Join us for our annual fall seminar on October 11, 2019 at the Hartford Marriott Downtown. This promises to be an interesting and informative program regarding recent developments in labor and employment law. Our half-day seminar will include discussions of the timely topics listed below as well as updates on recent legislation and court decisions

On August 29, 2019, the National Labor Relations Board (“NLRB”) held that misclassifying an employee as an independent contractor, on its own, does not violate the National Labor Relations Act (the “Act”).

In Velox Express, Inc. and Jeannie Edge, Velox misclassified its employees as independent contractors. When Ms. Edge coordinated group complainants about the

On August 27, 2019, USCIS announced that, until further notice, employers should continue using the current version of the Form I-9 for Employment Eligibility Verification, even after the form’s expiration date of August 31, 2019 has passed.

USCIS has further clarified that it will provide updated information about the new version of the Form I-9

On August 14, 2018, the National Labor Relations Board issued its first decision regarding mandatory arbitration agreements following the U.S. Supreme Court’s decision in Epic Systems Corp.  In doing so, the Board gave further guidance about when employers can promulgate mandatory arbitration agreements and whether employers can inform employees of the possible consequences for their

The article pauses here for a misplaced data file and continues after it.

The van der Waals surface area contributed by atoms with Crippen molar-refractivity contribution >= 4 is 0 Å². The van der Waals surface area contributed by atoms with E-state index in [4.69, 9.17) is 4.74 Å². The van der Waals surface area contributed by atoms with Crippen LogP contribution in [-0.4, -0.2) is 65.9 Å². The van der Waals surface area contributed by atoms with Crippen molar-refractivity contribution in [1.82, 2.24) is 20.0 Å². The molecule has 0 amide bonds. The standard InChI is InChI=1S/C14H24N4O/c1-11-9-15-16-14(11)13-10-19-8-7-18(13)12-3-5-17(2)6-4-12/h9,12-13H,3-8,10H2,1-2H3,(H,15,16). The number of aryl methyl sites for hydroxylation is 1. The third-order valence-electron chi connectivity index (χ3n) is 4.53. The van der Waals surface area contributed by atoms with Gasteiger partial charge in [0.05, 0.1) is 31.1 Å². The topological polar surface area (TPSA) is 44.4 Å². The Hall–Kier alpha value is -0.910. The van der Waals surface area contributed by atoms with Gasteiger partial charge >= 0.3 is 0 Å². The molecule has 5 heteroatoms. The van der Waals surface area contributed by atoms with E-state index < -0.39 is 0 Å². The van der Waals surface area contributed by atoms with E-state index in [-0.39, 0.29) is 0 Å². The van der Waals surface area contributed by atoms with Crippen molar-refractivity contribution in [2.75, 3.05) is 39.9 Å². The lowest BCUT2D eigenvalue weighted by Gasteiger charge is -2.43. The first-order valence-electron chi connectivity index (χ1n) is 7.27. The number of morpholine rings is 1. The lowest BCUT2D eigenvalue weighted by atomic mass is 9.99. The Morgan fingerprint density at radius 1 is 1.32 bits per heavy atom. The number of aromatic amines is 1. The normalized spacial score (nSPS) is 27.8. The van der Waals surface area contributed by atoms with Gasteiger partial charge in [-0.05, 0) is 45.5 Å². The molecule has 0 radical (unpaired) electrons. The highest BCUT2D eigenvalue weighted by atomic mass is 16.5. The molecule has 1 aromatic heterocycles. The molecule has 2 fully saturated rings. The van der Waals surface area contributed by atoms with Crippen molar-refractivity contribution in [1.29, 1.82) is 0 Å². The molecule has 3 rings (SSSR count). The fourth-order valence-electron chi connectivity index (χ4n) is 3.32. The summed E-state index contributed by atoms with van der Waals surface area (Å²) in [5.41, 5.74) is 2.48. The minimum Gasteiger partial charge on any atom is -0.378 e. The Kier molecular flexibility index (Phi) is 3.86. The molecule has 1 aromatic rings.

Can an employer provide health care coverage for its employees by simply setting aside cash for them on a tax-favored basis (in an HRA – a health reimbursement arrangement), and otherwise get out of the complexities of sponsoring an ERISA health care coverage program? Until now, the answer to that question was “NO” because that

As of 2019, employers are receiving letters from the Social Security Administration entitled “Employer Correction Requests.” These letters, also known as “mismatch” letters, are sent when the names or social security numbers listed on an employer’s W-2 forms do not match the names and social security numbers that the Administration has on file. While these

On June 25, 2019, Governor Lamont signed into law “An Act Concerning Paid Family and Medical Leave,” (“PFMLA”) enacting what is reported to be the most generous family leave law in the country. The law provides employees with up to 12 weeks of paid leave (14 weeks for those incapacitated by pregnancy) in a 12-month

On July 10, Henry J. Zaccardi and Ashley L. Marshall presented a complimentary webinar summarizing new laws passed in the 2019 legislative session of the Connecticut General Assembly. Among the topics discussed were changes to sexual harassment prevention training requirements, paid family medical leave, CT’s minimum wage, and new whistleblower protections. Many employers across the

Connecticut’s legislature passed Public Act 19-25 to amend the state’s Family and Medical Leave Act, which the Governor has signed into law. Much attention has gone to PA 19-25’s creation of paid FML leave, although it will take some time to get that up and running (employee contributions start 01/01/2021, with paid benefit availability starting